In Preston, which was granted city status to mark the Queen’s Golden Jubilee, there is talk of closure of a number of the best preserved Catholic churches in the country, including St Walburge’s, with the tallest spire of any parish church in England (309ft — 95m — to Louth’s 295 ft and the 292ft of St Mary Redcliffe, in Bristol).
Preston was a Catholic stronghold in Elizabethan times and a focal point for both the 1715 and 1745 uprisings. With Catholic Emancipation the town led the way in ambitious church building in both Gothic and Classical style. These churches were not the gift of rich aristocratic patrons but an expression of the intense piety of some of the poorest people in England.
The Church of St Ignatius contains a plaque recording £1,130 raised in small weekly contributions to build the church. A guide to St Walburge’s notes that one supporter “had gone into some of the poorest houses and had been given six or seven pence where he would not have thought the furniture of the house was worth so much”.
St Ignatius is a northern counterpart of St Luke’s, Chelsea, built in a pretty Tudor Gothic style and set amid green lawns flanked by charming terraces of late Georgian cottages. St Walburge’s has a hammerbeam roof exceeded in dimensions only by that of Westminster Hall. The 66ft wide nave is roofed by a run of 13 soaring trusses adorned with colourful statues of saints. Excellent lighting creates a radiance on the dullest day, with gorgeous stone carving, stained glass and brasswork concentrated on three east end altars set at the top of a cathedral-like ascent of successive flights of steps.
St Walburge’s was designed by Joseph Aloysius Hansom, whose other great masterpieces (apart from the Hansom cab) include the Catholic Cathedral at Arundel. St Walburge’s opened on August 3, 1854, shortly before the devastating lock-out of 25,000 mill workers seeking reinstatement of pay levels after a wage cut.
After dry rot was discovered in June 1991, a large-scale restoration was carried out with the help of English Heritage grants. Father Mark Elvins, the former chaplain to the university in Preston, who lived in St Walburge’s presbytery, says: “Closure should be unthinkable, up to £2 million in English Heritage grants will have to be repaid if it goes ahead.”
Announcing a Mission Review, Bishop Patrick O’Donoghue wrote to congregations saying: “Could it be that we are investing more in buildings, structures and all sorts of things rather than in people?”
Although recent media reports have suggested that Catholic Sunday attendances now exceed Anglican ones, the Bishop points to “half-empty churches, a certain ‘tiredness’ in our communities, some Catholic schools fast-losing their identity, \ absence of young adults in our churches .” A still more serious problem, according to postings on the diocesan website, is the “reduction in young men offering themselves as candidates for the priesthood”.
Anglican parish churches, thanks to church wardens, retired clergy and lay readers, can survive quite long interregnums between vicars. A Catholic church without a priest must effectively close its doors.
When Church of England churches are considered for closure artistic considerations are weighed with pastoral ones and it often proves possible to close a church of little architectural merit, retaining an exceptional historic building nearby.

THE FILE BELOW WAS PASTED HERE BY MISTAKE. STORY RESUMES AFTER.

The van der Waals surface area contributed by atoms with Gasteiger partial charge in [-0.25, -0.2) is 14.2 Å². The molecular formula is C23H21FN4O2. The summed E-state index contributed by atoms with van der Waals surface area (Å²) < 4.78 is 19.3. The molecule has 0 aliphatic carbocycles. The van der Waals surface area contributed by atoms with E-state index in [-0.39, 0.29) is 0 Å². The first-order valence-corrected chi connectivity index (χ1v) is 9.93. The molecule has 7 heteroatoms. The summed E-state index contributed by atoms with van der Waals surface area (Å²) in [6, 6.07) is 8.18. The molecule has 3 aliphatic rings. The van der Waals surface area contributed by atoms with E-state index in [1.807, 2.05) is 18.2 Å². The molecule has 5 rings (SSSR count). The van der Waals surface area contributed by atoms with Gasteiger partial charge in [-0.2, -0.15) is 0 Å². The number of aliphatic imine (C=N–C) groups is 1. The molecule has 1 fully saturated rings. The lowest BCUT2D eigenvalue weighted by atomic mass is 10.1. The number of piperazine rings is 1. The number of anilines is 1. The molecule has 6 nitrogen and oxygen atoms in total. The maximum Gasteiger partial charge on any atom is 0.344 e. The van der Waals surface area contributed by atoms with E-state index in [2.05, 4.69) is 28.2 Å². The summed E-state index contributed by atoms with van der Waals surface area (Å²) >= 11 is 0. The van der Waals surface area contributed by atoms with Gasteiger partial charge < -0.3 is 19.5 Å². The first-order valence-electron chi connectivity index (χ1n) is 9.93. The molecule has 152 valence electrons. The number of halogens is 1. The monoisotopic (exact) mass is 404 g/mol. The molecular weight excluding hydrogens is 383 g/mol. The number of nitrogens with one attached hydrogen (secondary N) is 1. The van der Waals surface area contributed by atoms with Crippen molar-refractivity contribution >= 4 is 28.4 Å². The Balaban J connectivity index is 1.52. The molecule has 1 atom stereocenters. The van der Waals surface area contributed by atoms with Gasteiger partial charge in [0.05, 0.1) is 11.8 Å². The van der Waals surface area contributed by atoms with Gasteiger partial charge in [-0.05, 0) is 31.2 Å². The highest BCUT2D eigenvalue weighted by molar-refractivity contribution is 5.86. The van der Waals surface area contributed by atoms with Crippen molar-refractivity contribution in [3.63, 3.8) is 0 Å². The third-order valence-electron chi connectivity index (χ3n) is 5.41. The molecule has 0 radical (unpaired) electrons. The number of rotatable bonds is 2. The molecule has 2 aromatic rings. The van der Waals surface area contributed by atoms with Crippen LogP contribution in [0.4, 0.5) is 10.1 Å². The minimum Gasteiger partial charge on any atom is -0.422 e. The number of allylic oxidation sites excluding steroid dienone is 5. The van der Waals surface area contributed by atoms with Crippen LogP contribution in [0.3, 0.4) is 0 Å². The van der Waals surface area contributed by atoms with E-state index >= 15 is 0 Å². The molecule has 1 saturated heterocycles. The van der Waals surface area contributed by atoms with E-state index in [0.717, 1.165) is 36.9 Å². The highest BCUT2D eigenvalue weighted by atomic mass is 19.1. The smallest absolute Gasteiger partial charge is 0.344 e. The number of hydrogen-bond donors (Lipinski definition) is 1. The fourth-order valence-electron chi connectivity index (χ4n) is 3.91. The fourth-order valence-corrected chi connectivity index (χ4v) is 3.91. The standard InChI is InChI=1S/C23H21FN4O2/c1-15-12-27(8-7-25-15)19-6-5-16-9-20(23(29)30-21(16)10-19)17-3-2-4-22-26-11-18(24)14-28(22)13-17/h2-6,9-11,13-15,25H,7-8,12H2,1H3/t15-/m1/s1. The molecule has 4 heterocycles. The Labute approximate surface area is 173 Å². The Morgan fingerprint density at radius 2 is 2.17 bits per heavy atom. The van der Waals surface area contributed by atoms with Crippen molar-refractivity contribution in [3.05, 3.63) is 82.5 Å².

Catholic dioceses have a parallel procedure but it is not stipulated when the architectural assessment will take place — it may only happen after a bishop has taken the decision to close.
Three Catholic dioceses, including Lancaster, have commissioned detailed reports of their churches.
The diocese of Arundel and Brighton has put the 33-page Architectural & Historic Review of Churches on its website for congregations to absorb, while the diocese of Portsmouth is considering turning its assessment into a small book. Lancaster has not so far shared its equally interesting report publicly. These reports are funded by English Heritage, and so are, theoretically at least, in the public domain.
In Preston, the diocese of Lancaster undoubtedly has some large city centre churches at a time when the Catholic population has shifted to the suburbs. The notable 1870s church of St Joseph is now in a predominantly Muslim neighbourhood, though the church school continues to flourish. St Augustine’s, which had a Grade II listing, has been entirely rebuilt as a sports centre behind the handsome classical twin-towered front.
The Jesuits maintain E. W. Pugin’s English Martyrs church (Grade II), while the city centre church of St Wilfrid’s, with a rich Quattrocento-style terracotta façade and marbled interior, is immaculate.
At St Ignatius the congregation is down to 150 on Sundays but boosted by a weekly Mass for 300 Poles as well as services for Christian Sri Lankans and Ukranians. St Walburge’s, it is suggested could play an increased role in university life.
Stephen Moore, the financial secretary of the diocese of Lancaster, says: “The history of the Roman Catholic Church in the diocese goes back to the Martyrs and we don’t want to be really harsh on our buildings if in ten years’ time there is a real resurgence. We will proceed cautiously to ensure we make the right decisions.”
The Bishop of Lancaster acknowledges the “denial, anger, disappointment and confusion” felt by some in the diocese at the proposed closures. But if concerned people can rally in a practical way, the bishop may have helped to sow the seeds of constructive solutions.
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